17. Apparatus for extinguishing a flammable liquid fire in a storage tank with a fixed roof portion and at least one vent opening into a space defined above the fuel/liquid surface and a fixed roof portion, comprising; a storage tank containing a flammable liquid and having a fixed roof portion, defining a space or cavity above the fuel/liquid surface and below the fixed roof portion; and wherein the flammable liquid consists of the historic straight chain fuels or flammable liquids of the mid-20th century; and a dry chemical supply pipe system rising along a portion of the tank wall having at least one end opening into a tank aperture, the pipe system in fluid communication with a source of dry powder and structured to discharge dry chemical into the space.

18. The apparatus of claim 17 wherein the supply pipe system includes a wand.

19. The apparatus of claim 18 wherein the wand includes a T'ed discharge nozzle.

20. The apparatus of claim 18 wherein the wand includes a collar-type discharge nozzle.

21. The apparatus of claim 17 wherein at least a portion of the supply pipe system is permanently affixed to the tank.

22. The apparatus of claim 18 wherein at least a portion of the supply pipe system is associated with a fixed foam system.

23. The apparatus of claim 17 that includes a floater, and wherein the space defined above the fuel/liquid surface is space defined above the floater.

24. (canceled)

25. A fixed dry chemical system, comprising: an industrial storage tank having a roof and at least one aperture; a source of dry chemical located external to the tank; piping/line in fluid communication with the source; and a dry chemical discharge orifice in fluid communication with the piping/line, located interior of the tank and structured such that dry chemical passes from the source through the piping/line and through the tank aperture to the discharge orifice. wherein the discharge orifice includes a low flow and a high flow dry chemical discharge tip, the high flow dry chemical discharge tip comprising a pair of tips discharging to the left and to the right of the tank aperture: and the low flow dry chemical discharge tip discharges approximately toward the middle of the interior of the tank.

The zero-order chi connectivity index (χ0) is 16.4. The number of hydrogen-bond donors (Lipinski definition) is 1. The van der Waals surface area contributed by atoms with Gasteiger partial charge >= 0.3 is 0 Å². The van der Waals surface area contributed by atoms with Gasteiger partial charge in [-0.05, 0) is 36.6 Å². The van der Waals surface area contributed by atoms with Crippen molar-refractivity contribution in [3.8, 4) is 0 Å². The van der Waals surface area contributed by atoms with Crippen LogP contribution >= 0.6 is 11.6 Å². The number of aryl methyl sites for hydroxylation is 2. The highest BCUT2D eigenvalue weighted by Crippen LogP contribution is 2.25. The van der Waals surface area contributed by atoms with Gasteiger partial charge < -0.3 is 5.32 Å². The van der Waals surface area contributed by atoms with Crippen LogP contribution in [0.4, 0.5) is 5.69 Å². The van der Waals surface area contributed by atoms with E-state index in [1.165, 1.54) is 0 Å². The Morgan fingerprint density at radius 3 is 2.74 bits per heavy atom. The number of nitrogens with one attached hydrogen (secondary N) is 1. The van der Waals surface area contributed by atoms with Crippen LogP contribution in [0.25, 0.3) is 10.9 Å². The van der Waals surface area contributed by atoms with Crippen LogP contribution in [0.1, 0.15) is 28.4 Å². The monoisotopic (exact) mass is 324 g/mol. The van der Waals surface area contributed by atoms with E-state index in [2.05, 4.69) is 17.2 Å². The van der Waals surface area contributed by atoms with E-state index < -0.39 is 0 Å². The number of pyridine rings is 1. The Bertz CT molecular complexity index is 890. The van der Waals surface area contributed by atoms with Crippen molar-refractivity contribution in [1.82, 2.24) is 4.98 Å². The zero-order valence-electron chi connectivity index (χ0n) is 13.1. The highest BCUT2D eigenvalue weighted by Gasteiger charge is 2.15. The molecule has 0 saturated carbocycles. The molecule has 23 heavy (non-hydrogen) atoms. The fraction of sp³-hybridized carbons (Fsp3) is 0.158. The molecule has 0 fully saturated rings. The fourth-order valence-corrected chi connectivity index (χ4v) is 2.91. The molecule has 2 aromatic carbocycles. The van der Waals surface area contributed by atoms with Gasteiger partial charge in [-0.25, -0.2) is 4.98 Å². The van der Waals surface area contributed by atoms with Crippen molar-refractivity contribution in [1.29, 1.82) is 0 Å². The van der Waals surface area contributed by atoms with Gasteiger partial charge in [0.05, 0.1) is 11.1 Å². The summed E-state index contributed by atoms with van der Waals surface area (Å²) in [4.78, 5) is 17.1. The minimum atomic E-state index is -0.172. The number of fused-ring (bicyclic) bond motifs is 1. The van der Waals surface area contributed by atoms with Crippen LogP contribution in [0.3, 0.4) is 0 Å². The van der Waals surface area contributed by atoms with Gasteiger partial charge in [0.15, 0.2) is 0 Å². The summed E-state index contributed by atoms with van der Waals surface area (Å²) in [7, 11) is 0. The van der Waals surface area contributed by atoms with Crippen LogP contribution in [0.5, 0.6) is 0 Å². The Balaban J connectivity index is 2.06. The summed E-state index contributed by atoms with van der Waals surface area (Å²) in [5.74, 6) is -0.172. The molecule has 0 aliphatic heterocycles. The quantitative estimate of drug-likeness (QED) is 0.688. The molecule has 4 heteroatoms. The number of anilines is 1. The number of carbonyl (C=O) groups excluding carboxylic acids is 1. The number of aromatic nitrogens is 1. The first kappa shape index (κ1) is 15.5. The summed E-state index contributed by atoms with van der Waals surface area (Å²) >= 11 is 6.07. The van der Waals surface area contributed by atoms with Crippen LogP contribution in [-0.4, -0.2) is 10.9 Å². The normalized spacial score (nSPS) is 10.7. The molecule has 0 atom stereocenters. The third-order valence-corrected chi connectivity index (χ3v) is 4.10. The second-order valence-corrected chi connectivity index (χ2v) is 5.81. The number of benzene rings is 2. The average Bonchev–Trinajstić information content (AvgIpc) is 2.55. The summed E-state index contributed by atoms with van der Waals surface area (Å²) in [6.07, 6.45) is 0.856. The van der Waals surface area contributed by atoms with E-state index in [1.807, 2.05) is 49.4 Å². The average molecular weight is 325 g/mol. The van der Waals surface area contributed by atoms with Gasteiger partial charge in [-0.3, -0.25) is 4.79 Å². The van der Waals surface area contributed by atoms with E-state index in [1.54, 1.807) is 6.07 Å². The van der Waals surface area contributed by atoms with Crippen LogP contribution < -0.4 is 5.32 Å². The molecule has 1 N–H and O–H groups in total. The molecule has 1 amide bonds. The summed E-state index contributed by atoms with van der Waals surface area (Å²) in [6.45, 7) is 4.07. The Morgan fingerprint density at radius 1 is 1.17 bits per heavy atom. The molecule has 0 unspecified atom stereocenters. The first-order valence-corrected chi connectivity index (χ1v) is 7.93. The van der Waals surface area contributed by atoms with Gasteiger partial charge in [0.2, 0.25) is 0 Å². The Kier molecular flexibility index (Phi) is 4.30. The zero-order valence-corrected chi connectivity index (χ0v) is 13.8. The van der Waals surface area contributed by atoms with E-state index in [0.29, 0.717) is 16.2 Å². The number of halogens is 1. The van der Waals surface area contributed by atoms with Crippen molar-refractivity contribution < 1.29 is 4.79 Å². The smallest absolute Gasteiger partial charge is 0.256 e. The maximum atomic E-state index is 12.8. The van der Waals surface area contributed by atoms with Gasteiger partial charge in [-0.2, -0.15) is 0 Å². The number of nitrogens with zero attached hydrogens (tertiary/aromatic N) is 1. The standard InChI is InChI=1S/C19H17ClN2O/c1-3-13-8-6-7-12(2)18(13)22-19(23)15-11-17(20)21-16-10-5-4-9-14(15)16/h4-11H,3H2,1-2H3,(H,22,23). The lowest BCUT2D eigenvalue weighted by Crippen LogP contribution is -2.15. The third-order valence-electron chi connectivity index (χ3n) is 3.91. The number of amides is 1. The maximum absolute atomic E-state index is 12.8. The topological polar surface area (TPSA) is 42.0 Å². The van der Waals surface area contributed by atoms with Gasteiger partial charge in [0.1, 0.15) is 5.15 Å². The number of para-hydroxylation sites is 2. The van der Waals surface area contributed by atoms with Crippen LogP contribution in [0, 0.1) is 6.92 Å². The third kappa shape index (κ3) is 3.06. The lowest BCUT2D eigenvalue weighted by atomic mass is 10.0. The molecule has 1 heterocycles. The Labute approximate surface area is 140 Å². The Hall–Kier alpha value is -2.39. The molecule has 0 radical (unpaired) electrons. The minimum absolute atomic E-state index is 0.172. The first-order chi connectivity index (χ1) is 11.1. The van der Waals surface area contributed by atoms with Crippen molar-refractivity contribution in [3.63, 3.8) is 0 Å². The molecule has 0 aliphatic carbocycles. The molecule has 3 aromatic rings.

26. (canceled)

27. (canceled)

28. (canceled)

29. (canceled)

30. The system of claim 25 wherein the piping/line is attached to a fitting associated with the tank aperture.

31. The system of claim 25 wherein the piping/line is integrated into a fixed foam system and the fixed foam system is structured to discharge foam through the tank aperture.

32. A method for extinguishing fire in an industrial tank having a roof, comprising covering the surface of a flammable liquid in the tank with a blanket of foam and wherein the flammable liquid consists of the historic straight chain fuels or flammable liquids of the mid-20th century; and subsequent to the establishment of a foam blanket on the liquid in the tank, discharging dry chemical through an aperture in at least one of the tank and the roof into space below the roof and above the foam blanket.

33. The method of claim 32 wherein the discharging of the dry chemical utilizes a fixed dry chemical system.

34. The method of claim 32 or 33 wherein the creating of the foam blanket utilizes a fixed foam system.

35. The method of claim 32 that includes cooling tank wall and/or roof surfaces with water.

36. (canceled)

Description:

CROSS REFERENCE TO RELATED APPLICATIONS

This is a continuation-in-part of co-pending application PCT/US2004/026,762, filed Aug. 19, 2004, which in turn claims priority to provisional U.S. applications 60/496,494 filed Aug. 20, 2003 and 60/538,021, filed Jan. 21, 2004.

FIELD OF THE INVENTION

The instant invention relates to improved systems for extinguishing flammable liquid fire in an industrial scale storage tank having a roof creating a space above the liquid, typically a fixed roof on top of the tank, and in particular to methods and apparatus incorporating use of dry chemical.

BACKGROUND OF THE INVENTION

Industrial fuel and/or flammable liquid storage tanks frequently have a roof creating a space above the liquid, usually a fixed conically- or geodesically-shaped roof welded to the top of the tank. Such tanks may have a double roof, including an internal floating roof, called a floater, designed to float on top of the fuel/liquid with seals for sealing against the inside tank wall. The fixed cone or geodesic top roof is typically attached by welding. A roof system comprised of either a single fixed top portion or of two portions, a fixed top and a floater, creates and defines a space or cavity between either the surface of the fuel/liquid and/or the floater below and the top roof above.

Fire in an enclosed or fixed roof industrial storage tank can present unique problems. Industrial storage tanks are tanks with a diameter of a 60 feet or greater. Tank walls are typically 50 feet high, and usually 45 feet or higher. The top of the tank wall just below the rim is usually characterized by a series of eyebrow vents around its circumference. The eyebrow vents serve to allow vapor to escape from the tank rather than collect. Collecting of vapor within the tank presents numerous hazards. Thus, vents are typically provided to vent to the atmosphere vapors that collect in the space or cavity between the fuel/liquid (or floater) and a top fixed roof The usual vents are “eyebrow vents” comprising spaced rectangular openings around a top portion of the vertical tank wall, scooper vents provided at the top of the tank and/or roof vents comprising spaced openings around the periphery of the top roof.